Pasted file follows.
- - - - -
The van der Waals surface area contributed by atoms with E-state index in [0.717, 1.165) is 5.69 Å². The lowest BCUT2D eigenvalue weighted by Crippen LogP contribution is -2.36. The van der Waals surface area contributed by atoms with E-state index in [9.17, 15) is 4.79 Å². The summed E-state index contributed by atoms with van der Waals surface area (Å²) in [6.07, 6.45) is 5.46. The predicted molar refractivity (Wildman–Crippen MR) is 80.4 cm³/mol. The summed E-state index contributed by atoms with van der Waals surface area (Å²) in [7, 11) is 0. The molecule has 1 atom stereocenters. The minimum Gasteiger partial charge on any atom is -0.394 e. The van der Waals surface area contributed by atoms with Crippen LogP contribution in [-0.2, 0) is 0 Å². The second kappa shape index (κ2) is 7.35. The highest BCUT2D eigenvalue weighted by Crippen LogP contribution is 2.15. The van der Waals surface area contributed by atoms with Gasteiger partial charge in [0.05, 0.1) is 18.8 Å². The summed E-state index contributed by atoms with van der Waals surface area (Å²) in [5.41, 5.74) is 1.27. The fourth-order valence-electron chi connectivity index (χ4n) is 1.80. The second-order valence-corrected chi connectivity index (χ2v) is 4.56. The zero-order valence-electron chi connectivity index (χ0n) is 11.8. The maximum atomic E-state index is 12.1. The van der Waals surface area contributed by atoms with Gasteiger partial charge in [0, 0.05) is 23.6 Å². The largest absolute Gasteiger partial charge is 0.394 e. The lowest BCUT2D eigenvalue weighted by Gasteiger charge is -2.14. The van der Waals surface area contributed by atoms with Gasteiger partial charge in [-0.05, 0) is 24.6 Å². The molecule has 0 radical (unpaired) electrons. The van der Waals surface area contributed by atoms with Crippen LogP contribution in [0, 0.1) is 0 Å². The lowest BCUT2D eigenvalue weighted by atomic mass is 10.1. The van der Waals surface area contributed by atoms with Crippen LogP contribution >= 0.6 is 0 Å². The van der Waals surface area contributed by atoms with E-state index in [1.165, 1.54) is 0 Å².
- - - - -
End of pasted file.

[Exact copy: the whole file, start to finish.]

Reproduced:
The van der Waals surface area contributed by atoms with E-state index in [0.717, 1.165) is 5.69 Å². The lowest BCUT2D eigenvalue weighted by Crippen LogP contribution is -2.36. The van der Waals surface area contributed by atoms with E-state index in [9.17, 15) is 4.79 Å². The summed E-state index contributed by atoms with van der Waals surface area (Å²) in [6.07, 6.45) is 5.46. The predicted molar refractivity (Wildman–Crippen MR) is 80.4 cm³/mol. The summed E-state index contributed by atoms with van der Waals surface area (Å²) in [7, 11) is 0. The molecule has 1 atom stereocenters. The minimum Gasteiger partial charge on any atom is -0.394 e. The van der Waals surface area contributed by atoms with Crippen LogP contribution in [-0.2, 0) is 0 Å². The second kappa shape index (κ2) is 7.35. The highest BCUT2D eigenvalue weighted by Crippen LogP contribution is 2.15. The van der Waals surface area contributed by atoms with Gasteiger partial charge in [0.05, 0.1) is 18.8 Å². The summed E-state index contributed by atoms with van der Waals surface area (Å²) in [5.41, 5.74) is 1.27. The fourth-order valence-electron chi connectivity index (χ4n) is 1.80. The second-order valence-corrected chi connectivity index (χ2v) is 4.56. The zero-order valence-electron chi connectivity index (χ0n) is 11.8. The maximum atomic E-state index is 12.1. The van der Waals surface area contributed by atoms with Gasteiger partial charge in [0, 0.05) is 23.6 Å². The largest absolute Gasteiger partial charge is 0.394 e. The lowest BCUT2D eigenvalue weighted by Gasteiger charge is -2.14. The van der Waals surface area contributed by atoms with Gasteiger partial charge in [-0.05, 0) is 24.6 Å². The molecule has 0 radical (unpaired) electrons. The van der Waals surface area contributed by atoms with Crippen LogP contribution in [0, 0.1) is 0 Å². The lowest BCUT2D eigenvalue weighted by atomic mass is 10.1. The van der Waals surface area contributed by atoms with Crippen LogP contribution >= 0.6 is 0 Å². The van der Waals surface area contributed by atoms with E-state index in [1.165, 1.54) is 0 Å².